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Magritek Reports on how Undergraduate Chemists at Samford University are using the Spinsolve Benchtop NMR System in their Research and Education Programs

publication date: Feb 17, 2016
author/source: Magritek

Magritek, a leading provider of compact NMR and MRI instruments, report on the use of their Spinsolve Benchtop NMR spectrometer in the Chemistry Department of Samford University located in Birmingham, Alabama.

Dr Paul Wiget discusses the value of performing an HMBC experimentIt is being applied in research in the areas of organic synthesis, reaction methodology and medicinal chemistry. 

Dr Paul Wiget is an assistant professor of chemistry at Samford University in Birmingham, Alabama. He first became interested in the Spinsolve instrument when he began interviewing for his current position knowing that his research interests would require a work-around for the lack of a local high-field NMR. Spinsolve, as a two-channel system with indirect-detection, was potentially the answer. The ability to perform 13C, DEPT, HSQC, HMBC experiments was most important. This would be very versatile and helpful in reducing the amount of time formerly needed to spend traveling to and from the high-field instruments used across town at the University of Alabama, Birmingham. Dr Wiget also saw the scripting function as extraordinarily helpful as it would enable the running of a HSQC experiment and followed by an HMBC routine allowing extraction from the 13C data overnight even when measuring dilute samples. 

Now having used Spinsolve Carbon system for several months, Dr Wiget describes his array of experiments used in both research and teaching. “We use NMR in our second semester organic laboratory as means to adequately characterize the intermediate and product of a two-step synthesis, an independent project that makes up about two thirds of the students' grade. We have found that often the carbon channel is most useful in this project due to the inherently low dispersion associated with the proton channel; this is in conjunction with IR, GC-MS, UV-Vis, and melting-point analysis. We also have fluorescence and ICP atomic absorption available.”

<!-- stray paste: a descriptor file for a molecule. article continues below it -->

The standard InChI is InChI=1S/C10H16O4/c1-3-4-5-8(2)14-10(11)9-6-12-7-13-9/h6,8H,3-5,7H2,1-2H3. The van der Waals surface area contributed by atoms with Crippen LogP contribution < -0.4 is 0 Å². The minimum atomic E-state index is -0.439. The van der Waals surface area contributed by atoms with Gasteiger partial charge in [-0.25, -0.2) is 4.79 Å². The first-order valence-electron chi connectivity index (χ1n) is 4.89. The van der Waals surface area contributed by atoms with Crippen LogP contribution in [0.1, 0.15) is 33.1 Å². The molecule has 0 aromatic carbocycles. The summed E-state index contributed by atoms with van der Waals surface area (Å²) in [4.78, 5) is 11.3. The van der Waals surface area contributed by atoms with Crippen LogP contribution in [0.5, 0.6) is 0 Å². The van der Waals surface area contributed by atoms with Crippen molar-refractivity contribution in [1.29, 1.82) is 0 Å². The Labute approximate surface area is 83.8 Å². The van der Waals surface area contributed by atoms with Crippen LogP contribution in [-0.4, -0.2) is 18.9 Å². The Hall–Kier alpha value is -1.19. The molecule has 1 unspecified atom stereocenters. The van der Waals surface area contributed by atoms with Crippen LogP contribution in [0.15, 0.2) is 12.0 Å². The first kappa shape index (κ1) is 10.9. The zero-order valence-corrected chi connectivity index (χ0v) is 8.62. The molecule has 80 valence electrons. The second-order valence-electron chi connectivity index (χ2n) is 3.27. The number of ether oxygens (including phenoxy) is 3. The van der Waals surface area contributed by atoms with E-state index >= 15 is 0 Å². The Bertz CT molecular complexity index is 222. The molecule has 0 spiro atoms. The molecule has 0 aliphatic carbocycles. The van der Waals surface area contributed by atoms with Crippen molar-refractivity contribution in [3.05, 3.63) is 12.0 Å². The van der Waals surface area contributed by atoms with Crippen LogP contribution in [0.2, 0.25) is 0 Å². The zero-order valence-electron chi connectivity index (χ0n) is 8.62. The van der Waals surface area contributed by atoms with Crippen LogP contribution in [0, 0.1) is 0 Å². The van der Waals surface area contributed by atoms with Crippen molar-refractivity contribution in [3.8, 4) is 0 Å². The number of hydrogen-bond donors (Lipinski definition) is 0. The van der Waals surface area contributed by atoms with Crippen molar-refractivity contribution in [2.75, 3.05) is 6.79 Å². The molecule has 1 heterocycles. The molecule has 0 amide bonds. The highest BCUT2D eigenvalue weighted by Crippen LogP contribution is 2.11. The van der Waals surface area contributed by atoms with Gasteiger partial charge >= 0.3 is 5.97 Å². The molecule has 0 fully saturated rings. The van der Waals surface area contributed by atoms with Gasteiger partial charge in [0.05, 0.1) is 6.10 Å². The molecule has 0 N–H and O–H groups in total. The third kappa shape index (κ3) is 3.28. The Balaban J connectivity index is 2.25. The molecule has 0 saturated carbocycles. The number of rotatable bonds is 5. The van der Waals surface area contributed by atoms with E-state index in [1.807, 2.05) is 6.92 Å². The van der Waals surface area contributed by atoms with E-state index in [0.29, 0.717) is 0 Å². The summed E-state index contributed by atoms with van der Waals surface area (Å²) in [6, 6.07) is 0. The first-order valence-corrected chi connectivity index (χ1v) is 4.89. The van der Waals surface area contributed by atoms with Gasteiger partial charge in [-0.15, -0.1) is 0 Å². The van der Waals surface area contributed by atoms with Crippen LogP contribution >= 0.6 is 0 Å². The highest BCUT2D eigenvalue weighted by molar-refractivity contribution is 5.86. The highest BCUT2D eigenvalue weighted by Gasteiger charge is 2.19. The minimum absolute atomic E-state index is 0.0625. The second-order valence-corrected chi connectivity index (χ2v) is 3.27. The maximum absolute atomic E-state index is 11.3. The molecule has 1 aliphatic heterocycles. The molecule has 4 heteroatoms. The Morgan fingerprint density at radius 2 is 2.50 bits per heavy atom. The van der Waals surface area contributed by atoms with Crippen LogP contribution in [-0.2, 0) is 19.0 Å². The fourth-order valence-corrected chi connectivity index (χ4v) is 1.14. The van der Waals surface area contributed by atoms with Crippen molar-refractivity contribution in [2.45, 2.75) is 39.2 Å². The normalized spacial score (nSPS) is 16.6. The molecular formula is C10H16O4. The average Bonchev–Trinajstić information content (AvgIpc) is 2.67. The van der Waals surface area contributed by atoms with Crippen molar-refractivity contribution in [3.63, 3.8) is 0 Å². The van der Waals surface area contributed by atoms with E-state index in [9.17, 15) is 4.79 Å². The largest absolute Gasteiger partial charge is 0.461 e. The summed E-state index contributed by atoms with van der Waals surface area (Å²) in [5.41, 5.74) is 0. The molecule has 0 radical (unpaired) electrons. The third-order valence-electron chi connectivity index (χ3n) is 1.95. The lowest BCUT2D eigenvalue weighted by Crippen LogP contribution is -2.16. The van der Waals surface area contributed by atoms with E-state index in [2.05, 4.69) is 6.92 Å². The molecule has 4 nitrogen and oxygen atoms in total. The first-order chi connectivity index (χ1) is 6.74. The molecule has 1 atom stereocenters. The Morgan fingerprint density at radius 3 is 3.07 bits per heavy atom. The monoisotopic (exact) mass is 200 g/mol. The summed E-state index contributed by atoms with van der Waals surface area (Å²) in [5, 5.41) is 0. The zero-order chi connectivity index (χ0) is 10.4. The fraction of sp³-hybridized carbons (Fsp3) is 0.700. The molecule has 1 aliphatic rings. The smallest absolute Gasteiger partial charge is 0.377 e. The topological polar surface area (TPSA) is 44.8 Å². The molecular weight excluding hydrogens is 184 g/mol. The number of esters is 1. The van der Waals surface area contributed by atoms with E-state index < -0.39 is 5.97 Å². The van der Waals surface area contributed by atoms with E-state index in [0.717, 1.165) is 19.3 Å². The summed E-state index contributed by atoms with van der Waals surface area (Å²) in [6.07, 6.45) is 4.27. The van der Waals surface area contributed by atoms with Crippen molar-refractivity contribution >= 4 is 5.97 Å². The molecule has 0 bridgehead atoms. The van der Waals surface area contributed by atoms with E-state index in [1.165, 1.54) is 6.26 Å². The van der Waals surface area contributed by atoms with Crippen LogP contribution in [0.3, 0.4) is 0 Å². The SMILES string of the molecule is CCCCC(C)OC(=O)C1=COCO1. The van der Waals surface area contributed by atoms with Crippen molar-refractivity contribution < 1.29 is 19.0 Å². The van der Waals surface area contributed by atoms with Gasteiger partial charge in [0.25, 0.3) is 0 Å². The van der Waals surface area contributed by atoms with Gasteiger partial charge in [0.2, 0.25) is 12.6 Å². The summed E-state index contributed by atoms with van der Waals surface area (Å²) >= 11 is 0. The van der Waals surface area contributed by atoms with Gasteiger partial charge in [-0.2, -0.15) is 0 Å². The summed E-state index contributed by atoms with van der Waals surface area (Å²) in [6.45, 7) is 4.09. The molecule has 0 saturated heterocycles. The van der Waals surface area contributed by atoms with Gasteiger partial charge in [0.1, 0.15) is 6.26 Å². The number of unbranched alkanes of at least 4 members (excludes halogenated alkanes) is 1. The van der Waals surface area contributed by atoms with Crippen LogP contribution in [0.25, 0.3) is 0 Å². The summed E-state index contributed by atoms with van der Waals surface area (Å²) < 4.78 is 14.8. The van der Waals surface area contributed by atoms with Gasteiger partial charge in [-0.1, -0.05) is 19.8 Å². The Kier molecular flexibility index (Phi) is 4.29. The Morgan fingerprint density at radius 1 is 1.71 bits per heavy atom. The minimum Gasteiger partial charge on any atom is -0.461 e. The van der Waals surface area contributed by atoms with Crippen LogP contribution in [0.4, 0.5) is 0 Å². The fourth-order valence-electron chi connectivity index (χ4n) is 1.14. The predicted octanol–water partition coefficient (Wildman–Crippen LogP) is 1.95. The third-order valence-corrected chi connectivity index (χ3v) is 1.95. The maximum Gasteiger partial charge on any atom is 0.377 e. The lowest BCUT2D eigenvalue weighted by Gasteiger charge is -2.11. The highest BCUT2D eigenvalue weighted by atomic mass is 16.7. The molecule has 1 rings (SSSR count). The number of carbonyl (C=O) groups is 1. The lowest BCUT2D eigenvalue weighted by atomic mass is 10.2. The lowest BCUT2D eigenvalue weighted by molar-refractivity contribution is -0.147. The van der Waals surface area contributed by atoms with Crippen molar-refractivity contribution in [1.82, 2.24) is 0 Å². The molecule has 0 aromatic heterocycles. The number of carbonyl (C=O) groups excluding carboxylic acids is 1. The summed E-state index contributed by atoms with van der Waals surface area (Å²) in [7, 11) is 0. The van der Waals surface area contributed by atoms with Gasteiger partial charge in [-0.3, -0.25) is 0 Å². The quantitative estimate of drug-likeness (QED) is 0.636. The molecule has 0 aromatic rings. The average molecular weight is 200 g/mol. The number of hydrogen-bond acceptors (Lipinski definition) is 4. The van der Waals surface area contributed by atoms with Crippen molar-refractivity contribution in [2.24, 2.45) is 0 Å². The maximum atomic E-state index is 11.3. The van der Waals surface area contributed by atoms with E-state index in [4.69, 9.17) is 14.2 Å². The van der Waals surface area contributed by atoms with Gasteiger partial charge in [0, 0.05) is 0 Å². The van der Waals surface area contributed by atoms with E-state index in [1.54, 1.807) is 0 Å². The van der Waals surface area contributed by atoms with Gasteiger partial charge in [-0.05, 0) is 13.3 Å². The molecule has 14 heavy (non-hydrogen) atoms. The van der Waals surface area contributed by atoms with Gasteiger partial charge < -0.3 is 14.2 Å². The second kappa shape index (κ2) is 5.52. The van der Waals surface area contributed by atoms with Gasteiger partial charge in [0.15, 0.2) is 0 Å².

“We also use the reaction monitoring function to obtain kinetic data for our physical chemistry course. This is particularly useful because the experiment we monitor is the esterification of triflouroacetic acid with various alcohols. With the simultaneous 19F and 1H “nested” monitoring scripts, we can get reinforcing data by monitoring the reaction progress via two nuclei instead of just one. Additionally, when the dispersion issue arises during that experiment, we no longer have to abandon the more substituted alcohols because we can simply monitor the reaction via the 19F spectra.” 

Continuing to describe the benefits of Spinsolve, Dr Wiget says “the greatest benefit of the system is its ease of use and low-level of training for student operation. We are also very fond of no longer needing an air source for spinning. The instrument is very fast and reliable compared to the old, larger, 60 MHz instrument we had. The requirement of consistent spin and the finicky nature of the software made the instrument less practical for student use, and very challenging for research purposes.” 

Dr Wiget’s first publications are ready for submission so keep checking the Magritek blog for news of their release.

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